Finding time to go out shooting is usually my problem. With limited free time, sometimes that motivation to go out with the camera is missing. But every time you do, you remember why, and this trip to Wicken Fen in Cambridgeshire was one of those times to remind you not only how enjoyable making images can be, but also that we are so lucky in Britain to be surrounded by such varied landscapes. Wicken Fen is a National Trust property between Ely and Cambridge. There's a good variety of things to shoot, with an old wind pump, wheat fields, waterways and Konik ponies.
The boardwalk around the marshy fens takes you around the old windpump. A light breeze added a nice bit of motion to the wheat in the foreground of the shots I was taking of the pump. Not being a full-time pro, it is a lot more difficult to get the (cliche?) sunset/sunrise shots, but luckily the April weather was being kind, providing some lovely clouds and rain storms on the horizon. It was actually a blessing in disguise, as recently I've been trying to move away from the traditional thinking of landscape photography - the more you look on sites like 500px, the more the landscape shots begin to look the same!
Looking to the skies also gave me some different looks. The D750's
much derided flippy screen is so useful when trying to get alternative perspectives...and without looking like a prat bending over in less than flattering positions! Shooting at f/8 with the highly recommended Nikkor 16-35mm f/4, the images I was getting were brilliantly sharp with lovely contrast.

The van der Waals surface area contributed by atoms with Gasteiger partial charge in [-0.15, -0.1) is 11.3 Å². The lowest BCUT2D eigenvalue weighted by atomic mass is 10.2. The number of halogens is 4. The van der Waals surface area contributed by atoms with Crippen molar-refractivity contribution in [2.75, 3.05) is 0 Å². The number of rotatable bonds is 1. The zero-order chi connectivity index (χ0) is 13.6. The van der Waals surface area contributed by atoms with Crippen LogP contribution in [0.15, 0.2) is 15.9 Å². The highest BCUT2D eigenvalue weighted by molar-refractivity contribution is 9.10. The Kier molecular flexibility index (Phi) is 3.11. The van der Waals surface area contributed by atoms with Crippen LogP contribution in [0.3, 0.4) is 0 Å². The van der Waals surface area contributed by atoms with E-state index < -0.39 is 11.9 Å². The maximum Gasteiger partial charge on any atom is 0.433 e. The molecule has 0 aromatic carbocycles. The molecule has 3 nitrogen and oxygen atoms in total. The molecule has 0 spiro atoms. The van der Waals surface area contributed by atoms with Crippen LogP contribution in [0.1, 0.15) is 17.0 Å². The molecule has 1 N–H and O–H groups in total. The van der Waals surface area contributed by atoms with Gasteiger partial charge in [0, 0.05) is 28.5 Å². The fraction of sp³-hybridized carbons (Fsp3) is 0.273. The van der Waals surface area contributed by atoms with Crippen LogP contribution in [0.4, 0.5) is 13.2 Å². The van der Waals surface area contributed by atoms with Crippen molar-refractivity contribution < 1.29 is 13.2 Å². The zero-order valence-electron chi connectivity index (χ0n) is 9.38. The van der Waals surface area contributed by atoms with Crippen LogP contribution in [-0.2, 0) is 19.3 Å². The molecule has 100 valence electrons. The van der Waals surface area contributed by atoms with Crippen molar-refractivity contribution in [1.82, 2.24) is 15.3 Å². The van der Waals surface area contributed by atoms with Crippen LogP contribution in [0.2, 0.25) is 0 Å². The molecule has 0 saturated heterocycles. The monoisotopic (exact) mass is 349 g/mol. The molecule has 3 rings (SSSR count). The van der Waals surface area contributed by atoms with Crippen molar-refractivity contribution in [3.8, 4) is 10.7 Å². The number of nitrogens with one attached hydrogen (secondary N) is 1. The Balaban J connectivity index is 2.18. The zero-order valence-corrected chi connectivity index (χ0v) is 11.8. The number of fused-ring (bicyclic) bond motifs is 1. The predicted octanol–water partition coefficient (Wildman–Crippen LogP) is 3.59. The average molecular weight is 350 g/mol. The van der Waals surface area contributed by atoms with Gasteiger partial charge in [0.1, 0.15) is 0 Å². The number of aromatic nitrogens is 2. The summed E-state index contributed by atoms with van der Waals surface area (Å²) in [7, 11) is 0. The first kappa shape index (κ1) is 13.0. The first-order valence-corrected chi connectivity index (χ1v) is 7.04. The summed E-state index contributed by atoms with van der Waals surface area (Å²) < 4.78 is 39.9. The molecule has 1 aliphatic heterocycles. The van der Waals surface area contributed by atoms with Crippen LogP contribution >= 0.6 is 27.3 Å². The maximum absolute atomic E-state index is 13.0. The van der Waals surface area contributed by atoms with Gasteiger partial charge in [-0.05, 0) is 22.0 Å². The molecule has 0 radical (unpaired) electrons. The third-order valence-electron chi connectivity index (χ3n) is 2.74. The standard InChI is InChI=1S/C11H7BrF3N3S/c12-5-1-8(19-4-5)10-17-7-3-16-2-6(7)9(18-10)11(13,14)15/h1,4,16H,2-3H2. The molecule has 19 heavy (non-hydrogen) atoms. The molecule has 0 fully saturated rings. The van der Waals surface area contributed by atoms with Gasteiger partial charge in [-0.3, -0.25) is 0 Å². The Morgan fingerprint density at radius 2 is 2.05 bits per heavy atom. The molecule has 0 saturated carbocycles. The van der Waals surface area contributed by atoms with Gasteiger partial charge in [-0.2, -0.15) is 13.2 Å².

The absolute highlight of our visit to Wicken Fen was seeing the wild herd of Konik ponies. These were absolutely beautiful animals who seemed completely at ease in their environment. In the case of the stallions in the herd, perhaps too comfortable...The horses were curious to the point of following you along the fence, which made them great subjects for some portraits. Of course, coming here on a landscape shoot meant I did not have anything longer than 35mm, but they got so close that ended up being the perfect focal length.
Wide angle lenses can actually be great for unusual portraits of animals. The image above is not right - the focus is on the middle of the snout and not the eye, and there's a hand on the right. But, actually, there's still something charming about that horse. If only the focus point had been in the right place...